Sometimes I’m asked why so many of my books are set in small towns. Well, the answer is simple—it’s because I live in small towns. My husband and I divide our time between a very small “mountain” town (population less than 3,000) and a slightly larger (but still quite small) “beachy” town. Yeah, I know it’s rough. <g> But the truth is—it is not for everyone.
For instance, there’s definitely limited shopping options and restaurant selections. Sometimes that gets old. And if you want to make a fast run to the grocery store (which is overpriced) plan on taking your time because you will run into someone you know. Also, you don’t want to go slumming unless you want someone to start spreading rumors that you’re having “difficulties.” Really, it’s surprising how many people can’t handle the whole small town thing. Oh, sure they think it’s “charming” at first, but it can wear thin for some folks. I know because we’ve been here almost twenty years and we’ve seen people come…and go.
However, life in a small town is different in the fictional world. I’m able to create small towns that are similar to my town, but with my fictional “paint brush” I can design them however I like. And because I actually love living in a small town, I probably write from a generally positive perspective. In the past several years, I’ve gravitated more toward doing happy lighthearted stories. For instance, my Dear Daphne series is about a young woman who’s disenchanted with the fast pace of New York City. In LOCK, STOCK AND OVER A BARREL, Daphne Ballinger gives up the Big Apple for her hometown of Appleton. But to remain there (or at least in the house that she may or may not have inherited) Daphne must comply with the strange stipulations in her deceased aunt’s will. And at times, Daphne questions the practicality of this.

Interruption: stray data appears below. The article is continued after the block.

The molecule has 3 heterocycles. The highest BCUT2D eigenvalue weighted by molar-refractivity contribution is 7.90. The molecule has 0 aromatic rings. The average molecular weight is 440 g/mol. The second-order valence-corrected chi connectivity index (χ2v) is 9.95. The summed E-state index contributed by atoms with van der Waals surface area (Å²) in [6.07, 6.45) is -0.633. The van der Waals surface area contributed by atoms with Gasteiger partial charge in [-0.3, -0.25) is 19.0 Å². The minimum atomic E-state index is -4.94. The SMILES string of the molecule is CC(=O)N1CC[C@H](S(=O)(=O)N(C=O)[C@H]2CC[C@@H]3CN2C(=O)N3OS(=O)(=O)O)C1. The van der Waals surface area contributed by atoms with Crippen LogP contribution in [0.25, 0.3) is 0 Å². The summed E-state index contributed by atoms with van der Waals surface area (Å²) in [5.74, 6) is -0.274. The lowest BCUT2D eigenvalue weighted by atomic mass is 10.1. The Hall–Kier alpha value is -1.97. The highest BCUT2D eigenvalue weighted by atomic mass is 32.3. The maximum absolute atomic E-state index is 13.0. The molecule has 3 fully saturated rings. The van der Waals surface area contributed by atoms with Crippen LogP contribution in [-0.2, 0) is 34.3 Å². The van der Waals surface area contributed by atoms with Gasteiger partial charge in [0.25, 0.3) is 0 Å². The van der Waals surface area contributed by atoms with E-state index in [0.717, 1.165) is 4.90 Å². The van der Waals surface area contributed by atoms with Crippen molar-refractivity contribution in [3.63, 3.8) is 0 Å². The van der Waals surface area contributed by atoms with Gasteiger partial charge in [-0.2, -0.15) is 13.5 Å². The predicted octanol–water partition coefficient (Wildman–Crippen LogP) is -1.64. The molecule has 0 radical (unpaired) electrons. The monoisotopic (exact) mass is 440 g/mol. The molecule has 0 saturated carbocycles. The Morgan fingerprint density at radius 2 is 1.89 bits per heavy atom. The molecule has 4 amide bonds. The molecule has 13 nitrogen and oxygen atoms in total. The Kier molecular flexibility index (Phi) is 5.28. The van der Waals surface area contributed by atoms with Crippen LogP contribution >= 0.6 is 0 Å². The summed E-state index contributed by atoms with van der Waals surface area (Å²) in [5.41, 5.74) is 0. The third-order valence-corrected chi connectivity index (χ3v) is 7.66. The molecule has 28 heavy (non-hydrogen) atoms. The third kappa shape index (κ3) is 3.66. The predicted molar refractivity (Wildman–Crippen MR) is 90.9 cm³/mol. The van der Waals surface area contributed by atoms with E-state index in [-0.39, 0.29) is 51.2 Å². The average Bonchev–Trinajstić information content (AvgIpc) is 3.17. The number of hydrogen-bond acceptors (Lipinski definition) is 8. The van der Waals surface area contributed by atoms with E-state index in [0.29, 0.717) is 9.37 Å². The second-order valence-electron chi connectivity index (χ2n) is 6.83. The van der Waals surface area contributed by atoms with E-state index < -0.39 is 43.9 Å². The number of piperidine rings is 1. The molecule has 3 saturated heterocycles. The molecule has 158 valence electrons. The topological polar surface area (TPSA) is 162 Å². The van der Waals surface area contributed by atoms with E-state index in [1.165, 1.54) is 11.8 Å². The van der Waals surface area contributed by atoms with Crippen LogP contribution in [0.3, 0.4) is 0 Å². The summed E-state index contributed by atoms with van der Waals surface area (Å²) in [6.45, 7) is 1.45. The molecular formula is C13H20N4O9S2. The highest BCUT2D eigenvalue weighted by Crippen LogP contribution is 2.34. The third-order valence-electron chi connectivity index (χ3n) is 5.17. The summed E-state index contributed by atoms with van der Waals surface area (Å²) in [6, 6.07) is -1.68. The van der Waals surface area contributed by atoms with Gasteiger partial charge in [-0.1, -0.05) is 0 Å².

But the small town and its quirky inhabitants win Daphne over, and by book two (DATING, DINING, AND DESPERATION) Daphne tries her best to live up to her aunt’s rather odd requirements. Still it’s not easy and as much as I considered wrapping up this series in book two (because the publisher pulled the plug on its entire fiction department!) I just couldn’t let Dear Daphne down. I plan to release book three sometime this summer (as an independent book). So here’s to small towns—and small town fiction. Onward and upward.
Melody Carlson, recipient of RT Times Career Achievement Award. Author of Grace Unplugged, A Simple Christmas Wish, A Home at Trail’s End, A Simple Song, Lock, Stock and Over a Barrel, Enticed, The Prom Queen… and much more… http://www.melodycarlson.com
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